The Marine Sciences Research Center has begun the renovation and conversion of an 80 foot vessel to serve as the center’s new research vessel, replacing the R/V Onrust after 25 years of service. The new vessel is the former fishing vessel Bagatell, which became available through the National Marine Fisheries Service’s Fishing Capacity Reduction Initiative put in place to reduce the size of the fishing fleet to aid in the recovery of the Northeast Groundfish stocks. The Bagatell was one of New England’s top harvesters and is a true offshore boat, having proven herself through several winters fishing on George’s Bank. The vessel is now undergoing a complete renovation to into a modern, multipurpose research vessel for MSRC.
Launched in 1974, the Onrust served the Center for 25 years. The Onrust logged over 2,000 days at sea carrying out a dual mission: to provide an educational experience for students in the marine environment, and to serve as a research platform for those studying the coastal waters of Long Island, New York Harbor, the Hudson River and the waters offshore from Massachusetts to Delaware. Technology has changed since the Onrust was put into service, and vessel users now need run more sophisticated oceanographic equipment, have larger field crews, and stay at sea for longer periods. Faced with increasing maintenance costs and limits on expanding the capabilities for the vessel, MSRC has undertaken the replacement for the Onrust.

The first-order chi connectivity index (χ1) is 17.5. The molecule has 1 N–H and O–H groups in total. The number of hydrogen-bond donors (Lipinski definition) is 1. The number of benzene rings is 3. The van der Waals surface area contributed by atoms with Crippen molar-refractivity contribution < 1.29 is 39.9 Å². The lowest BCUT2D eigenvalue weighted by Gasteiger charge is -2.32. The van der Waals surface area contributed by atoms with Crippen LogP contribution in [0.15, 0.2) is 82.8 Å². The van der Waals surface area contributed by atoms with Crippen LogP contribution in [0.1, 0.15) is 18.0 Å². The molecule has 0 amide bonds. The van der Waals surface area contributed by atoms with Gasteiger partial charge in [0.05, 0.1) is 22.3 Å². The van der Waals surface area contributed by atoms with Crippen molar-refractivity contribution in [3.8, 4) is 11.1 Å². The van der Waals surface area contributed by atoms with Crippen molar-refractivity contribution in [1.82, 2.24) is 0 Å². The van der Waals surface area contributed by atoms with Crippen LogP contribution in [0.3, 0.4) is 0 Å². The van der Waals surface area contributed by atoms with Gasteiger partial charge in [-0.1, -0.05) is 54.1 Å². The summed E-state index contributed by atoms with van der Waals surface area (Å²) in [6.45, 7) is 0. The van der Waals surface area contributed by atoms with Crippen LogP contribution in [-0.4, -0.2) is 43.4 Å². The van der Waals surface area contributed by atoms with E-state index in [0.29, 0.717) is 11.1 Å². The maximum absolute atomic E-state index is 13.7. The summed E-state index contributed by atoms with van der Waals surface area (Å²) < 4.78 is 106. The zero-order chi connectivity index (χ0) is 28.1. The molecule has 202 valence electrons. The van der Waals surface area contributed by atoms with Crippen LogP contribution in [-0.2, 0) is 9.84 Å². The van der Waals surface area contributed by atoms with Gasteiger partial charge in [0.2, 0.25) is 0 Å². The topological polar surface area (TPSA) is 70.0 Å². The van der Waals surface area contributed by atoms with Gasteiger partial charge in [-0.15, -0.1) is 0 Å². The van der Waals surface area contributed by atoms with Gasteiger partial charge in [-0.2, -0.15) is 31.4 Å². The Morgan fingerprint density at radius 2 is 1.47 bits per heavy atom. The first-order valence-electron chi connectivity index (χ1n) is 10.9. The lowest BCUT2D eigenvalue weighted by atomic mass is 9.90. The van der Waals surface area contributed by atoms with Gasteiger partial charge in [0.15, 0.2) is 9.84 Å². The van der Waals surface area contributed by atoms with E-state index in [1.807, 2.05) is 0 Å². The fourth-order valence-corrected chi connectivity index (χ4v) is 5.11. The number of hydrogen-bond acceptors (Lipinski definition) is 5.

The new vessel will have far greater capabilities than the Onrust. It will have double the amount of lab space, and feature separate wet and dry lab facilities with such features as protected power supply, running seawater and zero overboard discharge. The amount of accommodations will also double, with berths for eleven personnel, a spacious galley, and full washroom. On deck a sophisticated hydraulic system with built in redundancy will power a 6 ton A frame and a 1 ton side frame, allow for a variety of winch operations, and be fully convertible for trawling. The majority of deck machinery will be installed above the shelter deck, keeping the main deck clear- an important safety feature when accommodating large groups of students on board. The new vessel will have a range of 2000 nautical miles, be able to work out to 200 miles offshore and stay at sea for up to 10 days. A 700 h.p. engine will power the vessel with a 65kW main and 30kW backup generator providing ship’s electricity.
MSRC commissioned the Napier Company of Arbroath, Scotland to undertake the stability investigation and design work for the conversion of the new vessel. The Napier Company is a firm of international reputation in the field of vessel stability and has been involved in a variety of projects around the world, most recently overseeing the conversion of a 200 foot trawler in New Zealand into a fishery patrol vessel for the Faukland Islands. Seatech, Inc. of New Bedford, MA is carrying will carry out the conversion of the Bagatell, and is expected to have the vessel delivered to MSRC in the fall.